Usually I think of novels as a pleasant way to while away (meaning waste) some time.  So, when I was given The Shack by a friend I was willing to read it, so we could discuss it, but I didn’t expect too much.  Twenty-four hours later I have not only finished reading The Shack but feel the need to blog about it and tell the world that this is an unusual and worthwhile book.

The Shack is a New York Times best-seller by Wm. Paul Young (Windblown Media, July 2008).  The subtitle, Where Tragedy Confronts Eternity capsulizes the plot:   Mack’s beloved daughter Missy is abducted, brutalized and killed and he lives under The Great Sadness, mad at God and the world.  Then God (aka Papa) writes him a note and invites him for a weekend to The Shack where Missy’s red dress and blood had been found on the floor.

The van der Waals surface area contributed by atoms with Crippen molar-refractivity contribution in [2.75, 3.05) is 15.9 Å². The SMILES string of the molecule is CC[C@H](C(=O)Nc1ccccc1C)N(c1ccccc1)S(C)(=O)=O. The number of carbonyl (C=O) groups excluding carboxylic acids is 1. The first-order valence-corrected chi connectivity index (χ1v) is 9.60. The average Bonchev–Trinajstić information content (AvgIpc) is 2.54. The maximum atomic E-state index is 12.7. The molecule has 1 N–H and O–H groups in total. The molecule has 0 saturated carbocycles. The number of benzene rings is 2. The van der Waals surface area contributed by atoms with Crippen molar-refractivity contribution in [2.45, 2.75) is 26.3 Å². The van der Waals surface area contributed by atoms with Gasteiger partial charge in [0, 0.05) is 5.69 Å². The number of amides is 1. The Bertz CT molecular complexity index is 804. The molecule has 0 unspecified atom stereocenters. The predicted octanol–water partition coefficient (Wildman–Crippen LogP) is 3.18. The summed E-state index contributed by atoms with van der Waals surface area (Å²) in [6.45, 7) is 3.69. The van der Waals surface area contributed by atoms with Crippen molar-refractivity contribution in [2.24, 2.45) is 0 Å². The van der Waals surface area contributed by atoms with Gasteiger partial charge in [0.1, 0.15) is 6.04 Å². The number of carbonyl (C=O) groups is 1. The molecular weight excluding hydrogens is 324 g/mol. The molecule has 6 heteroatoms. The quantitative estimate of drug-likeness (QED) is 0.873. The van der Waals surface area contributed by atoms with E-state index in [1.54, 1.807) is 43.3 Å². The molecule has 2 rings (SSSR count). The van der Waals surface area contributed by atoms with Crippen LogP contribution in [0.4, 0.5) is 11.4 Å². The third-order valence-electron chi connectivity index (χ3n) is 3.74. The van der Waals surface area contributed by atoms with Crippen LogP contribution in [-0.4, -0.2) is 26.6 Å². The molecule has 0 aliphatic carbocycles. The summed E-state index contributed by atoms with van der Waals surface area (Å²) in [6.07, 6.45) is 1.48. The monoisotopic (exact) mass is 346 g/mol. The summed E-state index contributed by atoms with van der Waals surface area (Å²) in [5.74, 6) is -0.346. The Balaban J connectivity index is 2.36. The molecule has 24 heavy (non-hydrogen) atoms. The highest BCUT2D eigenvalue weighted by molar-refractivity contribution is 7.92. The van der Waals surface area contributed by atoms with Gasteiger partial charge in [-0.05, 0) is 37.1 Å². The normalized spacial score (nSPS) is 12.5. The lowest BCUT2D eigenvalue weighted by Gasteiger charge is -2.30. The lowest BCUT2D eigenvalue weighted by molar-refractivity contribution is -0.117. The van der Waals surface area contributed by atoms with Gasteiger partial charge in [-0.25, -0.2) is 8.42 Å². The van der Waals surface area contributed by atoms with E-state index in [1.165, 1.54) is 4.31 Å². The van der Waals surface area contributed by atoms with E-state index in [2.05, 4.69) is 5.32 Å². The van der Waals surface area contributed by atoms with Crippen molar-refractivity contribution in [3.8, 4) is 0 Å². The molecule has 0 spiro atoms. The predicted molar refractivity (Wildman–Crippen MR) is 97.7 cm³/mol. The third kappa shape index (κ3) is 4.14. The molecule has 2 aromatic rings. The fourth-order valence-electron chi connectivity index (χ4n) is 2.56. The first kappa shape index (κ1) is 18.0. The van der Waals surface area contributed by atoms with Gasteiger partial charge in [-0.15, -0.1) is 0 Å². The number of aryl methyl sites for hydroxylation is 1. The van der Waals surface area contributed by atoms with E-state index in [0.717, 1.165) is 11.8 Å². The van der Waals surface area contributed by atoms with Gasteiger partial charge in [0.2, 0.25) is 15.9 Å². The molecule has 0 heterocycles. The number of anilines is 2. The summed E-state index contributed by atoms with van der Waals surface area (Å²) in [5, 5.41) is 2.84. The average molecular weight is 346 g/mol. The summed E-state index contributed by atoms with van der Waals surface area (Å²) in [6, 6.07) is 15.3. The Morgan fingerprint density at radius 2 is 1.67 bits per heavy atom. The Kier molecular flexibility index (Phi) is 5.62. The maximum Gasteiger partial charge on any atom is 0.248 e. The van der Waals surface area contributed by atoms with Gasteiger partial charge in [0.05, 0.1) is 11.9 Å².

This is a book that attempts to clarify imaginatively the way God works in the world – how he brings good from evil (though he doesn’t cause evil), how we have free will to follow God, or not – difficult questions that folks have grappled with for ages.  At one point Mack awoke from a dream and remembered:   “He was still at the shack with those three interesting characters, all of whom thought they were God.”   The Father, the Son and the Holy Spirit were present at The Shack in human form.  While many people think of God, the Father, as an old white man with a beard, Wm. Young prefers to present the human manifestation of God as a young black woman.  After all, we are all — young, old, male, female, black, white — made in the image of God.  Why not?  As God herself says to Mack:  “I am holy and wholly other than you.” Read the rest of this entry »